Capcom Digital Collection launches in Europe on 30th March, Capcom has announced.
The Xbox 360 disc-based exclusive includes eight games previously available on Xbox Live.
The games included are: 1942: Joint Strike; Bionic Commando Rearmed; Final Fight Double Impact; Flock!; Rocketmen: Axis of Evil including Rocketmen: It Came From Uranus expansion; Super Puzzle Fighter II Turbo HD Remix; Super Street Fighter II Turbo HD Remix; and Wolf of the Battlefield: Commando 3.
1942! Bionic Commando! Final Fight! Street Fighter!
Capcom has announced Capcom Digital Collection, a collection of eight downloadable games bundled together in an Xbox 360 exclusive retail release for spring 2012.
The games included are: 1942: Joint Strike; Bionic Commando Rearmed 2; Final Fight Double Impact; Flock!; Rocketmen: Axis of Evil including Rocketmen: It Came From Uranus expansion; Super Puzzle Fighter II Turbo HD Remix; Super Street Fighter II Turbo HD Remix; and Wolf of the Battlefield: Commando 3.
Each game includes all of the features, online functionality and Achievements from their download versions. Capcom is yet to announce how much it will cost.
Sony has updated the PlayStation Store with all sorts of exciting new content. Hahahaha. No, but seriously, there's a few new bits and pieces including the long overdue 1942: Joint Strike (GBP 6.99) and a demo of the same.
There's also the FIFA 09 demo we told you about yesterday, an Elefunk demo, a PlayTV demo that uses pre-recorded content to showcase how Sony's new PVR thingy works, and PAIN Amusement Park (GBP 3.49), which gives fans of the physics-based slapstick-'em-up a new environment to violently explore.
Also on the downloadable content front, there's a new Rock Band section featuring album, tracks and track pack areas. The Cars, Judas Priest (both GBP 7.49) and The Who (GBP 9.99) have albums there, while there are too many tracks and track packs to list, but they range from GBP 0.99 for a single song to GBP 4.99 for six-track bundles.
When dealing with the legacy of the classic arcade shoot-em-ups, the terms "remake" and "sequel" are pretty much interchangeable. Sequels were really just revisions of the previous version, introducing new ideas which could then be woven into the DNA of future instalments. That's certainly the approach Capcom seems to be taking with its latest forays into the back catalogue. Technically, it's a remake but since it changes most of the elements from the original 1942, it works just as well as a modern sequel.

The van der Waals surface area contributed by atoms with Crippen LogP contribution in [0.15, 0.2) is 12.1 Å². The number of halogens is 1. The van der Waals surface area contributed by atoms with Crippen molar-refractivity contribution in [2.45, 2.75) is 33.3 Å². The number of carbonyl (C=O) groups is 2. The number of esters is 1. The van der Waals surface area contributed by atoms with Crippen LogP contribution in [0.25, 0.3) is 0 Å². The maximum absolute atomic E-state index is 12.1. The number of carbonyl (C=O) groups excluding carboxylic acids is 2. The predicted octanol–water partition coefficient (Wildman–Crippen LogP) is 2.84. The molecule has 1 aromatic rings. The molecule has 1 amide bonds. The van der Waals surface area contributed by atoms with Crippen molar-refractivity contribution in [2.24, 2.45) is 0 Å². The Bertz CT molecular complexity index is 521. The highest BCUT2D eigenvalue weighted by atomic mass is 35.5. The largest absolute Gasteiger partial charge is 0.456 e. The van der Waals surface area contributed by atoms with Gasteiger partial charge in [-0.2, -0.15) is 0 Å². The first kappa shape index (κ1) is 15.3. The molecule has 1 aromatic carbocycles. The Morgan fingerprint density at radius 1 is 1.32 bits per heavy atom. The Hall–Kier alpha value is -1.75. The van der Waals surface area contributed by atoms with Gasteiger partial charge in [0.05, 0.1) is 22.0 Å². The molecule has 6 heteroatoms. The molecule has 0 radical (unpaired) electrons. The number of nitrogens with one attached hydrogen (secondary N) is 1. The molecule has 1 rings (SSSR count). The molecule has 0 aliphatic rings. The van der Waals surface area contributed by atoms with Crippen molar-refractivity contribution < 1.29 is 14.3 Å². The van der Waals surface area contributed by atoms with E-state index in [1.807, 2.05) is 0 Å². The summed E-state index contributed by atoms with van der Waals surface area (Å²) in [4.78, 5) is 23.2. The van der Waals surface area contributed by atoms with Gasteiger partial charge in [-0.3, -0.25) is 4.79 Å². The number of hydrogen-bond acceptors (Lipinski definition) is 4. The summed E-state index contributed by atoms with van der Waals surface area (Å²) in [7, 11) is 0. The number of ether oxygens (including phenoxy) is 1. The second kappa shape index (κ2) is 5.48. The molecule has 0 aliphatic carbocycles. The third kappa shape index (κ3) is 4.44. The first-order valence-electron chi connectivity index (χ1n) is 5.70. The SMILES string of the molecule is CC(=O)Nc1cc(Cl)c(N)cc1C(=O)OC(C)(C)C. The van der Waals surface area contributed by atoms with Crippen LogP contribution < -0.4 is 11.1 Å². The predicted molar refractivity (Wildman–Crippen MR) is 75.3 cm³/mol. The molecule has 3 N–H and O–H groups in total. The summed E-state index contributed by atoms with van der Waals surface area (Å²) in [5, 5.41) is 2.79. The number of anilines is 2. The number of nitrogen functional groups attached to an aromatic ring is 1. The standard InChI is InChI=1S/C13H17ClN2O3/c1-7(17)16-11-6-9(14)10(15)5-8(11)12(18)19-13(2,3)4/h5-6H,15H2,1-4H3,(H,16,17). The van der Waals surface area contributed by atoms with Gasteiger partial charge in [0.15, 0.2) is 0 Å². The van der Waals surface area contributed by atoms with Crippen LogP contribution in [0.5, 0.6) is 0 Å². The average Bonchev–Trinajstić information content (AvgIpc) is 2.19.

This, then, is most definitely a 1942 game. There's no jarring switch to full 3D (although the backgrounds now boast a lovely illusion of depth) and no attempt to over-complicate a simple recipe. In some vaguely established alternate Second World War you have a fighter plane and a sky full of bad guys to destroy. Tapping the fire button fires as normal, while holding it down charges up a more powerful shot. Your weapons can be improved by scooping up the power-up icons left behind by squadrons of red planes, offering the usual array of quad-shot, three-way or focused laser upgrades. More powerful missile attacks can be earned and stockpiled depending on how many foes you blast apart. Very rare power-ups grant you extremely destructive attacks for a few precious seconds. The signature move of the series, the loop-the-loop dodge, also doubles as a limited smart-bomb special attack, momentarily clearing the screen of enemies and bullets.
The game has been completely redesigned to take advantage of modern widescreen displays, rather than trying to cram a vertical screen template into the available space. At a time when lots of old games are getting fairly slapdash graphical makeovers in the hope of scraping some cyber-coins from Xbox Live Arcade and PlayStation Store customers, it's commendable that Capcom has actually gone to the effort of creating a new game from the old cloth, rather than following the far easier "clean 'em up and shovel 'em out" routine. That said, Xbox owners should probably be aware that their version of the game suffers from some noticeable slowdown during the more hectic moments, while the PS3 version runs at a silky smooth 60fps at all times.
Microsoft is preparing a double dose of Live Arcade games for tomorrow.
1942: Joint Strike we already knew about; the Capcom top-down shooter from the brains behind Commando 3. This is being brought up to date with 3D graphics and new music.
Go! Go! Break Steady, on the other hand, is a rhythm-puzzle game which looks rather charming. Break Steady is by indie team Little Boy Games in Canada, and casts you as a cartoony breakdancer who pulls off moves by matching button presses to beats. There are around 20 songs to work through, on your own or with and against friends, online and locally.
Not content with Super Puzzle Fighter II Turbo HD Remix, Super Street Fighter II Turbo HD Remix, Talisman and Rocketmen: Axis of Evil (and to be fair we weren't content with the last one either), Capcom is lining up yet another Xbox Live Arcade and PlayStation Network title in the shape of 1942: Joint Strike, a remake of classic arcade blaster 1942.
Subscribe to The Eurogamer.net Daily
The 10 most popular stories of the day, delivered at 5pm UK time. Never miss a thing.